When facing an unplanned pregnancy, women should have access to accurate information to help make the informed choice that is best for them. You may have recently encountered flyers around campus that claim to provide such information. Prevalent in freshman dorms and women’s bathrooms, these flyers read: ‘Worried you might be pregnant? Wondering where to turn? Call any of these local pregnancy care providers for help.”

What these flyers fail to mention is that the numbers listed are those of Crisis Pregnancy Centers (CPCs). CPCs are not medical facilities at all. Most are staffed by pro-life volunteers with no medical training whose goal is to dissuade women from considering abortion as an option. Many CPCs are federally funded with funding that has increased dramatically since 2001. CPCs are usually religiously affiliated and push their anti-abortion agenda on women facing one of the toughest decisions of their lives: what to do about an unplanned pregnancy.

Outraged that an unidentified group has been advertising CPCs on campus, Women’s Caucus organized a week of action to expose fake clinics in Rochester. To find out what really happens at these ‘clinics,” Women’s Caucus members posed as pregnant women and went undercover, visiting three local CPCs.

What these women found was astonishing and frightening. Among other misinformation, the women were told: ‘Abortion is very risky to a woman’s health,” ‘Your risk of breast cancer greatly increases if you have an abortion” and ‘Your cervix is stretched out during an abortion and, in the future when you want children, it is possible that the baby will slip out.”

The women were told that having an abortion would cause ‘eating disorders, relationship problems, depression, suicidal thoughts, sexual dysfunction, alcohol and drug abuse.” Even though the women made it clear that they wanted to discuss all options with a CPC staff member, none of the staff at any of the clinics spoke about abortion as an option. Instead, the CPC staff vehemently tried to discourage the women from considering abortion; as one CPC worker so eloquently said in response to a question about the possibility of abortion: ‘Well, I’m not saying you’ll burn in hell, but…” The CPC worker continued by asking the woman about her religious beliefs and if she was ‘saved.” This turn in conversation was not an anomaly at each clinic, the conversation turned to questions about religious beliefs, making the women feel uncomfortable and denying them the opportunity to discuss what they came for in the first place: ‘options counseling” about their pregnancy.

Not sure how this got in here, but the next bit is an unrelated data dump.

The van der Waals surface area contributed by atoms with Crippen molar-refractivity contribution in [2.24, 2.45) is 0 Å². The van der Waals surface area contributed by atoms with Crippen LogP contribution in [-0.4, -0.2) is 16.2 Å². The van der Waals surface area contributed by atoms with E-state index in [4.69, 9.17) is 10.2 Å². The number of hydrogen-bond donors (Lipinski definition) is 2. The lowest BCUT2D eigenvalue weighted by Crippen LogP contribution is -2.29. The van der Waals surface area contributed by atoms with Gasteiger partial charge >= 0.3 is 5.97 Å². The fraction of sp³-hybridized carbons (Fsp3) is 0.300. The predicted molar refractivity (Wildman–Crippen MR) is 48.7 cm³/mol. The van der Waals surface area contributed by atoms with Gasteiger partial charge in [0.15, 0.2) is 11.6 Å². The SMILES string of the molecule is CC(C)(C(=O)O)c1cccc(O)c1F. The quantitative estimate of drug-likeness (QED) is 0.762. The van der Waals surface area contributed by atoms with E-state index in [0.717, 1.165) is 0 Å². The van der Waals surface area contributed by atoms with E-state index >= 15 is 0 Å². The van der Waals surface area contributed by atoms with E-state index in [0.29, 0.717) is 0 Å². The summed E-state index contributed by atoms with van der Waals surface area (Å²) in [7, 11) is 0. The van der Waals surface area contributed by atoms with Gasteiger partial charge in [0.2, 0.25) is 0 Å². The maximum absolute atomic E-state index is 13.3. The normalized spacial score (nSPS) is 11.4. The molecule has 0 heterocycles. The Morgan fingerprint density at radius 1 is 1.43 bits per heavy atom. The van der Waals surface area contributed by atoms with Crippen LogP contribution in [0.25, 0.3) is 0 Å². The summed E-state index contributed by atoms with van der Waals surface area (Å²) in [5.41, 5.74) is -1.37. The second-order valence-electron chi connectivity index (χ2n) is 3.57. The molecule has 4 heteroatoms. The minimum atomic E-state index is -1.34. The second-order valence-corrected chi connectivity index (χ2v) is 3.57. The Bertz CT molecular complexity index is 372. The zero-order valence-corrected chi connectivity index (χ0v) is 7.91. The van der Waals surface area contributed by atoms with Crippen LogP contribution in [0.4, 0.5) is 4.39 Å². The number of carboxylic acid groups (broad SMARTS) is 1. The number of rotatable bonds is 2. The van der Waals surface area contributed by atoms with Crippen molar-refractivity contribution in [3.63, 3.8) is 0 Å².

Despite all of their misinformation, we acknowledge that the CPCs did provide helpful information about adoption services. Still, these CPCs did not provide holistic information about the options available to women, nor did they offer a safe space to discuss these options. Thus, we believe that any positive services offered by the clinics were negated by the prevalence of bias and scare tactics at all three CPCs.

There are options other than CPCs for women dealing with an unplanned pregnancy. We contacted University Health Service about their policy on pregnancy referrals and learned that UHS does not directly refer students to CPCs, but instead provides students the opportunity to meet with a UHS doctor or nurse practitioner to discuss options. If the student does not want to visit UHS, she is referred to Planned Parenthood or Freedom of Choice OB/GYN Services. When Women’s Caucus members called UHS posing as pregnant students seeking abortion services, they were referred to Strong Hospital-affiliated OB/GYNs, not CPCs. Still, we were disappointed that the women were not referred to Planned Parenthood. We were further disappointed to see that UHS does list Birthright (a CPC) as the first resource on their ‘Pregnancy/ Parenting” resource Web site page.

We are furious that CPCs are supported by our federal government, that CPCs are advertised on our campus and that, on the UHS Web site, these clinics are listed as resources. When faced with an unplanned pregnancy, women need medically accurate information from a legitimate health facility. CPCs do not offer this. And, while UHS is a source of information (caveat: their Web site), for most women, complete anonymity is essential.

Thus, Planned Parenthood or Freedom of Choice are options better suited to the needs of women who want to understand all of their options in an intimidation-free atmosphere. These medical clinics which are true pregnancy care providers do not edit a woman’s options, will not judge a woman if she chooses abortion and will provide a woman with the medically accurate information necessary to make the choice that is best for her.
Gilligan is a Take Five scholar.

Kuehn is a member of the class of 2011.

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